A spike in demand from supermarket shoppers has helped meat-free brand Quorn offset a collapse in its foodservice business throughout the Covid-19 crisis.
Revenues at Marlow Foods, which trades as Quorn, increased 4.6% to £229.9m in 2019, newly filed accounts revealed.
However, the shutdown of much of the world’s hospitality industry in the wake of the coronavirus outbreak saw the group’s foodservice sales, which now account for 10% of business, wiped out in the new financial year.
That stymied its ongoing growth among the likes of KFC, Greggs and Costa, which have turned to the brand for vegan alternatives.
Luckily, that was balanced out by a rise in home consumption, which has lifted retail sales in the past four months, said marketing director Gill Riley. “With many households cooking more than ever before during the pandemic, there has been an accelerated demand for quick, healthy and sustainable meal options,” she said.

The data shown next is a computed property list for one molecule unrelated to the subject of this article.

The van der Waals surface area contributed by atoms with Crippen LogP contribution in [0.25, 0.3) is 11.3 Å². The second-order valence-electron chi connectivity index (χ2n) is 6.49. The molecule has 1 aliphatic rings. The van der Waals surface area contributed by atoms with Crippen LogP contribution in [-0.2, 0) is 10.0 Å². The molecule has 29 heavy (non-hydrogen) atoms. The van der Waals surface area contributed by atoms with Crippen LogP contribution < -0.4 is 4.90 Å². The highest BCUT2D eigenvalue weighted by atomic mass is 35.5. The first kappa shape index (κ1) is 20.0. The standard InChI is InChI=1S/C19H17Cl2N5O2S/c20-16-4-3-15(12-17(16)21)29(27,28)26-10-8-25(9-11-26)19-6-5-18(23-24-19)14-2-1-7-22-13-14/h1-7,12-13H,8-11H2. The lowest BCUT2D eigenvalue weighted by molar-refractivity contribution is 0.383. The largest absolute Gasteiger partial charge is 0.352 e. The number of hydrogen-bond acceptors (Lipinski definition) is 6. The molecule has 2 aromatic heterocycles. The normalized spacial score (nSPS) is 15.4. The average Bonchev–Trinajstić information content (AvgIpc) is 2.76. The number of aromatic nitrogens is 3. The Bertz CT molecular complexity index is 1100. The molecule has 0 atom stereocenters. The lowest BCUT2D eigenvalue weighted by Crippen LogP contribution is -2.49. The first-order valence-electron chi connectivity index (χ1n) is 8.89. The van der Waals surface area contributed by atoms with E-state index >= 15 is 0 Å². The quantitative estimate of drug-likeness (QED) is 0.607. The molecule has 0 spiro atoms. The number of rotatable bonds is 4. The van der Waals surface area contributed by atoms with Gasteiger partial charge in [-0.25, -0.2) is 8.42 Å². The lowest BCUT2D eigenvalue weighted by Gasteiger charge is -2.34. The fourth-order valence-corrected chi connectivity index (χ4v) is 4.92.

“Quorn’s foodservice business felt the biggest impact during the lockdown as outlets were forced to close, and many stopped trading altogether. However, the increase in retail sales helped us to mitigate losses there.”
Frozen sales jumped during lockdown, registering a 60% uplift at the peak of demand in April. “We’re now starting to see this level out as the restrictions are eased, but there’s a sustained increase in meat-free,” Riley added.
The business also increased production during the pandemic and plans to invest £150m in its facilities over the next three years to meet demand.
The investment addresses the limited manufacturing capacity at its North Yorkshire factory, which held bac revenue growth in 2019, according to the accounts for the year ended 31 December. Operating profits fell 20% to £21.6m as a result and pre-tax profits dropped from £27.2m to £19.3m.
The business expects to relaunch several SKUs to market by the end of this year.